Linked by Thom Holwerda on Mon 14th Jan 2013 23:15 UTC, submitted by MOS6510
General Development "Programming languages are living phenomena: They're born, the lucky ones that don't die in infancy live sometimes long, fruitful lives, and then inevitably enter a period of decline. Unlike real life, the decline can last many, many years as the presence of large legacy codebases means practiced hands must tend the code for decades. The more popular the language once was, the longer this period of decline will be."
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RE[3]: Comment by RareBreed
by moondevil on Tue 15th Jan 2013 12:47 UTC in reply to "RE[2]: Comment by RareBreed"
moondevil
Member since:
2005-07-08

I share the same opinion, although I do like multi-paradigm languages.

I loathe the way some developers seem to try to bend a given language to use it in ever conceivable scenario.

Don't mix Software Engineering with CS names. My university degree when I took it, was called Software Engineering in my mother language, but the actual contents were what is known as CS in other countries.

Reply Parent Score: 3

RE[4]: Comment by RareBreed
by hhas on Tue 15th Jan 2013 14:21 in reply to "RE[3]: Comment by RareBreed"
hhas Member since:
2006-11-28

Don't mix Software Engineering with CS names.


I'm absolutely for the existence Software Engineering courses; after all, there's a huge need in today's world for applied software engineers, and plenty folks who desire such jobs. I just hate it when such courses call themselves 'Computer Science' [1] when the curriculum clearly is not.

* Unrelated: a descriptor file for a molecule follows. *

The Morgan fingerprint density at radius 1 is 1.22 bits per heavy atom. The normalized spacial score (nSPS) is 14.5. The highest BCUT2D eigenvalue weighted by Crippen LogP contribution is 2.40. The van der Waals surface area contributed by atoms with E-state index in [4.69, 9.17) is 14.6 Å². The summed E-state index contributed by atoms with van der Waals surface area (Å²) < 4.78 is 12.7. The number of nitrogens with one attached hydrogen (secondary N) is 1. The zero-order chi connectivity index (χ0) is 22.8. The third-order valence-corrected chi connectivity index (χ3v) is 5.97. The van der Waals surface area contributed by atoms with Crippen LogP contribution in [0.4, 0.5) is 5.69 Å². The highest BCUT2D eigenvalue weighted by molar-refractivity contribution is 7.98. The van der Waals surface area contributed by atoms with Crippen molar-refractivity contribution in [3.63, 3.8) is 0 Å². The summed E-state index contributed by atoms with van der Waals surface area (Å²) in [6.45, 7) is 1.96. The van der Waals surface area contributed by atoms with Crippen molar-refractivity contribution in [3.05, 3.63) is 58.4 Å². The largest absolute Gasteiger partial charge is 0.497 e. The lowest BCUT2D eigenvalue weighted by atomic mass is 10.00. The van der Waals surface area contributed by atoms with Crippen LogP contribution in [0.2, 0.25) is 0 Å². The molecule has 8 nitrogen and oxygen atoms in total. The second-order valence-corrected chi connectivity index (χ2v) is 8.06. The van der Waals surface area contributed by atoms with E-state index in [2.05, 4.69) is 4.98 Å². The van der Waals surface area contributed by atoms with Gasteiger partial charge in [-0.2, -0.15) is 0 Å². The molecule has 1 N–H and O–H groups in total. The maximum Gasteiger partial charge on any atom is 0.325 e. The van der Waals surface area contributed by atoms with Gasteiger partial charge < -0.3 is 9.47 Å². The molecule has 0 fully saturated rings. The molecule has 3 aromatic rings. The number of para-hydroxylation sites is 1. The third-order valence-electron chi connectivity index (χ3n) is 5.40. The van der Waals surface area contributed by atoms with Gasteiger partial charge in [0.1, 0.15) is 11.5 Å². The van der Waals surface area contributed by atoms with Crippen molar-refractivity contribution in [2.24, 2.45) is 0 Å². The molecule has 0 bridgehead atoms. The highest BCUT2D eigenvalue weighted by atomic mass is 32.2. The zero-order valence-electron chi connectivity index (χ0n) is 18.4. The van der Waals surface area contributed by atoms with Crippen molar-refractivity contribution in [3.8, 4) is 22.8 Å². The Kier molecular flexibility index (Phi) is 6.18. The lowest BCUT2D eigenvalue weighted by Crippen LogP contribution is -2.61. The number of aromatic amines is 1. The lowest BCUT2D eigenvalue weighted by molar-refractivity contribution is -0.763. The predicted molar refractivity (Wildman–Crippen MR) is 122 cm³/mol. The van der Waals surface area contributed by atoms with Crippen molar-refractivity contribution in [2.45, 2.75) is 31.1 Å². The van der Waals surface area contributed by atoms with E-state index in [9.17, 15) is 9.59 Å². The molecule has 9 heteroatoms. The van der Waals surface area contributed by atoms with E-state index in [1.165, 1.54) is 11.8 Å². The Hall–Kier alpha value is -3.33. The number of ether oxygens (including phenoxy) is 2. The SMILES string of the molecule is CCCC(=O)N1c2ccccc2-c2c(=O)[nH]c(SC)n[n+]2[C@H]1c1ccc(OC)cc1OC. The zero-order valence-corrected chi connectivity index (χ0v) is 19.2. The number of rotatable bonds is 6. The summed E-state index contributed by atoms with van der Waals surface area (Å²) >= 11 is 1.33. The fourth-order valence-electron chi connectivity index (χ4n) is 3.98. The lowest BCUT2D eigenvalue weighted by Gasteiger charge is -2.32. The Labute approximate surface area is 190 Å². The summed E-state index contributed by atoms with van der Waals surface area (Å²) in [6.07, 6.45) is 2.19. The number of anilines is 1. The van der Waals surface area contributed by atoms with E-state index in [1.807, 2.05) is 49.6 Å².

Personally I think a big heaping dose of honesty is needed from universities... and from students too. Everyone's perfectly happy to distinguish between, say, Applied and Theoretical Physics, so why conflate Applied and Theoretical Computing? The only reason I can think of is ego marketing: students want to be software engineers but call themselves 'computer scientists' because that sounds cleverer.

And so everyone forgets what CS actually is and what it's meant to do: push the boundaries and [re]define the state of the art. Just as in the sciences, you need a vibrant theoretical community generating new ideas and improvements that can eventually feed into the applied world, otherwise the latter grows close-minded and stagnant. It's not healthy, but I suspect a lot in the programming world isn't what it ought to be.


[1] Which should probably be called 'Computer Math', but that's a separate gripe.

Reply Parent Score: 2

RE[5]: Comment by RareBreed
by Delgarde on Tue 15th Jan 2013 20:44 in reply to "RE[4]: Comment by RareBreed"
Delgarde Member since:
2008-08-19

"Don't mix Software Engineering with CS names.


I'm absolutely for the existence Software Engineering courses; after all, there's a huge need in today's world for applied software engineers, and plenty folks who desire such jobs. I just hate it when such courses call themselves 'Computer Science' [1] when the curriculum clearly is not.
"

Eh, the line is somewhat blurry. Most CS degrees increasingly include a lot of practical stuff, while CE also covers theory. Not worth making a fuss over, I think.

Reply Parent Score: 2

RE[5]: Comment by RareBreed
by kwan_e on Tue 15th Jan 2013 23:53 in reply to "RE[4]: Comment by RareBreed"
kwan_e Member since:
2007-02-18

Everyone's perfectly happy to distinguish between, say, Applied and Theoretical Physics, so why conflate Applied and Theoretical Computing?


That is because the boundary between Applied and Theoretical Computing is blurred.

"If I apply this patch, this should theoretically work"

Reply Parent Score: 3